Today, many tools are available for working with pre-recorded snippets of music: The original loop manipulation programs, like Sony’s ACID family (the flagship, ACID Pro, is now in its 6th edition) and ReCycle 2.1 (which creates a file format that’s compatible with Propellerhead’s popular music production suite, Reason 4) are still growing strong. These programs have had a major influence on music software in general: Programs like Cakewalk SONAR; Apple GarageBand and Logic; Ableton Live; Steinberg Cubase and Nuendo; Digidesign Pro Tools; and Mark of the Unicorn Digital Performer each offer various features that facilitate the use of loops with a minimal or no editing rom the user. But if you want to go beyond merely dragging a loop into a song and seeing if it works, it helps to know what goes on “inside the audio.”
In order to effectively adjust the time and pitch of a prerecorded audio file, the software must know something about the audio’s original pitch and tempo. This information is stored in the audio file in what’s called meta data. A file that’s compatible with ACID—known as an “Acidized” file—basically has a packet of data that tells of software the loop’s length (in bars and beats), its tempo and its original pitch. The Apple Loops format used by GarageBand, Logic, and Soundtrack employs a similar principle.
In either case, the software looks for important transients, or hit points, in the audio material. With a drum loop like the one shown on the following page, you can see how the waveform representing the sound gets higher (showing that the sound is louder) in spots where the main kick and snare hits occur. It’s by mapping these hit points that the software is able to speed up and slow down the audio.
If you’re working with a professionally prepared library, this happens in the background: Once imported into the software, the audio file will simply play at the song’s tempo instead of at the file’s original pace.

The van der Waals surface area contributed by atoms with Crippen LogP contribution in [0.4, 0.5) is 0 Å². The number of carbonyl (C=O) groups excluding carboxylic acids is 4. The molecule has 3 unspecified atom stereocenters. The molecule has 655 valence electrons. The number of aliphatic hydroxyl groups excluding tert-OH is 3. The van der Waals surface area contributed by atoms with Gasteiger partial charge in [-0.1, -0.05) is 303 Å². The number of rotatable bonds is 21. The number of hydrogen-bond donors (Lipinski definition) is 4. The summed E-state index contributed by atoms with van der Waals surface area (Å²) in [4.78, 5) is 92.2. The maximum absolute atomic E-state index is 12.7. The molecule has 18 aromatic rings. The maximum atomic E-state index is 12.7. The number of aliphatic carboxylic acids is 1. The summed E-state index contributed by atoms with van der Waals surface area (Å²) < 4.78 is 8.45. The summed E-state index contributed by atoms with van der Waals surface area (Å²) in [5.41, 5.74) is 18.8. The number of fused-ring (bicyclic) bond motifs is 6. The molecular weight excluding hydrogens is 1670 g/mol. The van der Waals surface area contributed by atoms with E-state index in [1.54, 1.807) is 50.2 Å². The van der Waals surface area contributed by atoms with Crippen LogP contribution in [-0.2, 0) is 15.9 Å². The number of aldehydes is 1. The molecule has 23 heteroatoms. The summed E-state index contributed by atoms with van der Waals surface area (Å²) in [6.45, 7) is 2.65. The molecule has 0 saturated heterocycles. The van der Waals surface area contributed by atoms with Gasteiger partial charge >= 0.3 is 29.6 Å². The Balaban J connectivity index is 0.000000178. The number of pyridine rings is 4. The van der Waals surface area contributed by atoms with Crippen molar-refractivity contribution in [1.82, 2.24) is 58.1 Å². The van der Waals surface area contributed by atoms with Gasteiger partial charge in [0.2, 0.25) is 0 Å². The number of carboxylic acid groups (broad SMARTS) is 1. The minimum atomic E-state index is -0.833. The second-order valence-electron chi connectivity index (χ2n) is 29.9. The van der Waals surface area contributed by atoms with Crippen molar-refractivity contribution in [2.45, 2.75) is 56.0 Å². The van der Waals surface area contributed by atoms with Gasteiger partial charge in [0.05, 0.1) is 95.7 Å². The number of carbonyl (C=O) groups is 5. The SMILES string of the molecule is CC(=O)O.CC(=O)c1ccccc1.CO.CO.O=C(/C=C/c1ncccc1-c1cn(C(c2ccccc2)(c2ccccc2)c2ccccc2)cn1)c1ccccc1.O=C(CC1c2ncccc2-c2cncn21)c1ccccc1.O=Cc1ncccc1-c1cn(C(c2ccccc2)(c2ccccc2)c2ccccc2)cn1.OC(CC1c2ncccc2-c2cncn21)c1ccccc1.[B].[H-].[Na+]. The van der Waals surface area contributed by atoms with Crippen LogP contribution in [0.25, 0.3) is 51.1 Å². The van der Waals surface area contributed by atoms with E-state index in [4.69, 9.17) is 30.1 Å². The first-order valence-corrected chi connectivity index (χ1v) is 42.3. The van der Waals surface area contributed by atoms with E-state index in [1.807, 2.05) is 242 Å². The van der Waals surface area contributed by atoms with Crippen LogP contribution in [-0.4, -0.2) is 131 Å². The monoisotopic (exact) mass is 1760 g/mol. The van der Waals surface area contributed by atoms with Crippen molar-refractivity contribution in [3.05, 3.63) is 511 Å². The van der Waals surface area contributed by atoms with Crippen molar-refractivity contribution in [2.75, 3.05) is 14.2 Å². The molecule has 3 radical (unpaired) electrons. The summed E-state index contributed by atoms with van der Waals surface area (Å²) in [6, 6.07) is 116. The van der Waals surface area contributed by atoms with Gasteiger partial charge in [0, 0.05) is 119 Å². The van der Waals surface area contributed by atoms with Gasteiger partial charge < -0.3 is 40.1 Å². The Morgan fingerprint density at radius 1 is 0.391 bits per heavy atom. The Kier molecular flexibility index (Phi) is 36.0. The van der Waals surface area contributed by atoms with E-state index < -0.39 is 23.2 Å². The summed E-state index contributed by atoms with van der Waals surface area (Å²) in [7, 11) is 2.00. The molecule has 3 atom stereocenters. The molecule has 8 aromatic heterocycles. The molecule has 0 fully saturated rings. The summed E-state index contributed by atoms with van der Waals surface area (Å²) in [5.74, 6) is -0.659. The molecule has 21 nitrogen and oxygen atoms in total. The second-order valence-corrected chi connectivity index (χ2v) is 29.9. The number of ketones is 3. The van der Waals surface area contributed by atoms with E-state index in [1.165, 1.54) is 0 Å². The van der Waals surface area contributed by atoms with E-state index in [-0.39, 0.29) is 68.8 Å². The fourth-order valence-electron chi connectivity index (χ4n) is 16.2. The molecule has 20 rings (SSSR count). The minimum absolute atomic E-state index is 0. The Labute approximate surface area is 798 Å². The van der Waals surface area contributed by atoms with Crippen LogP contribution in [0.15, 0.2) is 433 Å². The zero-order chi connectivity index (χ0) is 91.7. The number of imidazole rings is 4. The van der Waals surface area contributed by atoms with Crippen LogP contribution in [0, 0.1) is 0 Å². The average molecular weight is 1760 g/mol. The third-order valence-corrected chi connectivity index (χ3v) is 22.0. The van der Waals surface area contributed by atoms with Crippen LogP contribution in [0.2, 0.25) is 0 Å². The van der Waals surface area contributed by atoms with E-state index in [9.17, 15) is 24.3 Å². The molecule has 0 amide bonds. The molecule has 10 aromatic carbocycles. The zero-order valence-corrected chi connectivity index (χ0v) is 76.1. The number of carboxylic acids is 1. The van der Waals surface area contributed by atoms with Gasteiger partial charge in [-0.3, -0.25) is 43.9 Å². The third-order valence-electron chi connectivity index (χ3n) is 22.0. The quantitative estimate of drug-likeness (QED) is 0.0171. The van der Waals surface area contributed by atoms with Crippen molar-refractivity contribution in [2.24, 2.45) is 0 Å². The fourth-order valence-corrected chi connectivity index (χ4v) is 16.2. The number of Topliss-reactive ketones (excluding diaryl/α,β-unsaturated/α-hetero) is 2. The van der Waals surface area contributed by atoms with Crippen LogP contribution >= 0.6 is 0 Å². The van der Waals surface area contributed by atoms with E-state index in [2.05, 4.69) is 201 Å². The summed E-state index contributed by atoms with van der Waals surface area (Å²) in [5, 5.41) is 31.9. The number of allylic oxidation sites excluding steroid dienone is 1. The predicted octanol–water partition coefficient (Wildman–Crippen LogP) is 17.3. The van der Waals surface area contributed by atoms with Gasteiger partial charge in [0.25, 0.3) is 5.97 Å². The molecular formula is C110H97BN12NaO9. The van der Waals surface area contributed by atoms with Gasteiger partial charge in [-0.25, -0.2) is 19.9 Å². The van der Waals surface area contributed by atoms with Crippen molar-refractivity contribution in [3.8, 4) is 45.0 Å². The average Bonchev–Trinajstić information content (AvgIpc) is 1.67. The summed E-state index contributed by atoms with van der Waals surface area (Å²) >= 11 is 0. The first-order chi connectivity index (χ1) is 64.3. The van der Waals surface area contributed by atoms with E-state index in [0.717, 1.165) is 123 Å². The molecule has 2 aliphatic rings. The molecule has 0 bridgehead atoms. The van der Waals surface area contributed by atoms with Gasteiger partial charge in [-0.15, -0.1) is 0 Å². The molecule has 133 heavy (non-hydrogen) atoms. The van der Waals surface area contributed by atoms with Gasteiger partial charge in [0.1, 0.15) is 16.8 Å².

ReCyle uses a slightly different approach. Like ACID and GarageBand, ReCylce’s REX format looks for hit points; but instead of integrating these into a single unit, it “slices” the audio into segments, so that each hit-point is an independent sample; an accompanying MIDI file follows the groove in the audio file. When the program was first developed, it was intended for use with hardware samplers—you could load the MIDI file into a sequencer and send note messages to the sampler, with each key triggering a different slice. Speed the sequencer up, the the slices would be triggered faster. One cool thing about working with this format is that the MIDI file generated with the REX file can be altered; you can, for example, change a groove to create a fill or an ending by copying or moving one of the MIDI file’s notes, as shown in Reason (left). Many DAWs, including such as Cubase, Logic and Pro Tools 7, can also import REX files directly.
Building a Library
Commercial sample libraries still largely cater to dance, urban beats and trip-hop loops, but there are also many collections covering traditional styles like country, jazz, folk, Latin, and rock.
Though there is a growing market for downloadable loops, complete loop libraries generally come on DVD, which can contain more than 4 GB of data apiece. Many of these collections, however, don’t use all the storage on unique material. Instead, you might find one collection of loops, duplicated in a range of popular file formats. If, like most of us, you’re working with several different pieces of software, this is ideal. You might, for example, pull an a drum beat in ACID format into a song in SONAR, then open its REX version in Reason in order to process it through that program’s Dr. REX player. Note that some collections are designed for a specific format (Sony offers ACIDized files; Propellerhead offers REX files called Reason Refills; Apple sells Apple Loops, etc.). Third party vendors, however, often offer content in multiple formats.